Whenever a player transfers, the initial thought, at least at UConn, is that maybe Jim Calhoun's coaching style had something to do with the decision. Let's be honest, despite Calhoun's success during his quarter-century in Storrs, the manner in which he coaches isn't for everyone. Jamaal Coombs-McDaniels, UConn's sixth man during their title run a year ago, left school last summer because he wanted more playing time, but also because he butted heads with Calhoun.
So when reports emerged last week that Oriakhi would transfer, our first thought was that it wouldn't be surprising if the decision was based, in part, on Calhoun, whose abrasive style can wear down the unprepared. Exacerbating the perception: Oriakhi's father posted this on Twitter: "To coaches out there with slave master mentality, ur days are over. Bully only leads to resentments. Bb is a fun game not a mental hospital."
”The words ” master-slavery mentality” was not about Coach Calhoun,” Mr. Oriakhi said in an email to Amore last week. ”… I never mentioned anyone by name. The timing was disingenuous. I love coach Calhoun no matter what. I did what is best for my son.”
Oriakhi Sr. told Amore that the tweet was in reference to another coach at another school.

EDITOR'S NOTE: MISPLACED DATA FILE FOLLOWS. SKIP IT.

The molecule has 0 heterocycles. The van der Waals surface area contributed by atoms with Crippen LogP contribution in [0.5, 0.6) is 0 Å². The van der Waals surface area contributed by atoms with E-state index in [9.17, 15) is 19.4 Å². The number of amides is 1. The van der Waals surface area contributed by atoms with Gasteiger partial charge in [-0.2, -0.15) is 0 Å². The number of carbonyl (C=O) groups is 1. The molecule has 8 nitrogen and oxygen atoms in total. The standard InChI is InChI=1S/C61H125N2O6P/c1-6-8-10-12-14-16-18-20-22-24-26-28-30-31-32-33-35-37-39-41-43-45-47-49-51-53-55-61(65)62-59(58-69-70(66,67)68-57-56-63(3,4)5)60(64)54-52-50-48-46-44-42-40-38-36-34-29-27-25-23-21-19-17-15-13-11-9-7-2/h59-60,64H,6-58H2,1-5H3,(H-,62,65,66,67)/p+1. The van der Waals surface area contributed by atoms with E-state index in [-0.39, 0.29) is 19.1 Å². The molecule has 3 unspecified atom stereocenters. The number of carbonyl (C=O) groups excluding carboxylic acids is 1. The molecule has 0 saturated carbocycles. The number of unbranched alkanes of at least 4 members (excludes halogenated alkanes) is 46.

While losing Oriakhi, the basketball player, would hurt, there's also his academic contributions. Details via Katz: "Oriakhi has said that he had a 3.6 grade point average for the fall semester, according to the Courant. His departure would hurt UConn's already shaky academic standing."
But we'll have to wait at least 7-10 days, and maybe until summer for a resolution on the NCAA's academic sanctions.
For now, there is some good news: Omar Calhoun, Huskies' top incoming recruit, is still coming to Storrs. Amore spoke with Calhoun Sr. recently, who said “Nothing has changed,” When Amore asked if his son was still committed to UConn, he said “Yes," but he didn't want to comment on any current issues involving UConn’s program.